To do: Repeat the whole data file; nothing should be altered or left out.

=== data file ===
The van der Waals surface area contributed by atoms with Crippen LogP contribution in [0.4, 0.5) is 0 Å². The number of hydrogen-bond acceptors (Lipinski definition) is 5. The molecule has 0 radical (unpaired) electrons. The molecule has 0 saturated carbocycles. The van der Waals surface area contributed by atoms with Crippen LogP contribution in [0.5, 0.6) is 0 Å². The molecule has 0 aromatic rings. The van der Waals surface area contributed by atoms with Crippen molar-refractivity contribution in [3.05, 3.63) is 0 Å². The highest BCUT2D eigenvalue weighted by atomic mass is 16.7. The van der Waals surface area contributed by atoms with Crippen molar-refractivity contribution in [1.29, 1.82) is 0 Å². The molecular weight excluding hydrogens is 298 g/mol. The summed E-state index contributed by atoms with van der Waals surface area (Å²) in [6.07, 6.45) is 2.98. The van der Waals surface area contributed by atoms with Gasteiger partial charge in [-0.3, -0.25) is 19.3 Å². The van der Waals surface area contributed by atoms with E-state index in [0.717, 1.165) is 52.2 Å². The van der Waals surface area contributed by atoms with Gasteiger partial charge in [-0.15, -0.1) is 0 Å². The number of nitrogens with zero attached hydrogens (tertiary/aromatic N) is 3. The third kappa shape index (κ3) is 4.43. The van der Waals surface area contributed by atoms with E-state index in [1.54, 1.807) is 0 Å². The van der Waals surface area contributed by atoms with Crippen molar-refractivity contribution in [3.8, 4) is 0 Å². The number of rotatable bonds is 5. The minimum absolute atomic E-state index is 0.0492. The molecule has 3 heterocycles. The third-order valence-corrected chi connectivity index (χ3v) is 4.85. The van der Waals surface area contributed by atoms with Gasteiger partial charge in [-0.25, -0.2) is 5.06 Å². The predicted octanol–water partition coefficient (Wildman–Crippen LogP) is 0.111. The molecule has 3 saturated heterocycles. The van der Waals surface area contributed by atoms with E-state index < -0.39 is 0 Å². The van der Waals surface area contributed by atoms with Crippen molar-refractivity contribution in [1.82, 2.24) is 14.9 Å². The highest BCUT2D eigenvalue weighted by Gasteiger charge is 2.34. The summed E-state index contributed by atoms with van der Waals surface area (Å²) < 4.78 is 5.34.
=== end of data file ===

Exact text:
The van der Waals surface area contributed by atoms with Crippen LogP contribution in [0.4, 0.5) is 0 Å². The number of hydrogen-bond acceptors (Lipinski definition) is 5. The molecule has 0 radical (unpaired) electrons. The molecule has 0 saturated carbocycles. The van der Waals surface area contributed by atoms with Crippen LogP contribution in [0.5, 0.6) is 0 Å². The molecule has 0 aromatic rings. The van der Waals surface area contributed by atoms with Crippen molar-refractivity contribution in [3.05, 3.63) is 0 Å². The highest BCUT2D eigenvalue weighted by atomic mass is 16.7. The van der Waals surface area contributed by atoms with Crippen molar-refractivity contribution in [1.29, 1.82) is 0 Å². The molecular weight excluding hydrogens is 298 g/mol. The summed E-state index contributed by atoms with van der Waals surface area (Å²) in [6.07, 6.45) is 2.98. The van der Waals surface area contributed by atoms with Gasteiger partial charge in [-0.3, -0.25) is 19.3 Å². The van der Waals surface area contributed by atoms with E-state index in [0.717, 1.165) is 52.2 Å². The van der Waals surface area contributed by atoms with Gasteiger partial charge in [-0.15, -0.1) is 0 Å². The number of nitrogens with zero attached hydrogens (tertiary/aromatic N) is 3. The third kappa shape index (κ3) is 4.43. The van der Waals surface area contributed by atoms with E-state index in [1.54, 1.807) is 0 Å². The van der Waals surface area contributed by atoms with Crippen molar-refractivity contribution in [3.8, 4) is 0 Å². The number of rotatable bonds is 5. The minimum absolute atomic E-state index is 0.0492. The molecule has 3 heterocycles. The third-order valence-corrected chi connectivity index (χ3v) is 4.85. The van der Waals surface area contributed by atoms with Gasteiger partial charge in [-0.25, -0.2) is 5.06 Å². The predicted octanol–water partition coefficient (Wildman–Crippen LogP) is 0.111. The molecule has 3 saturated heterocycles. The van der Waals surface area contributed by atoms with E-state index < -0.39 is 0 Å². The van der Waals surface area contributed by atoms with Crippen molar-refractivity contribution in [1.82, 2.24) is 14.9 Å². The highest BCUT2D eigenvalue weighted by Gasteiger charge is 2.34. The summed E-state index contributed by atoms with van der Waals surface area (Å²) < 4.78 is 5.34.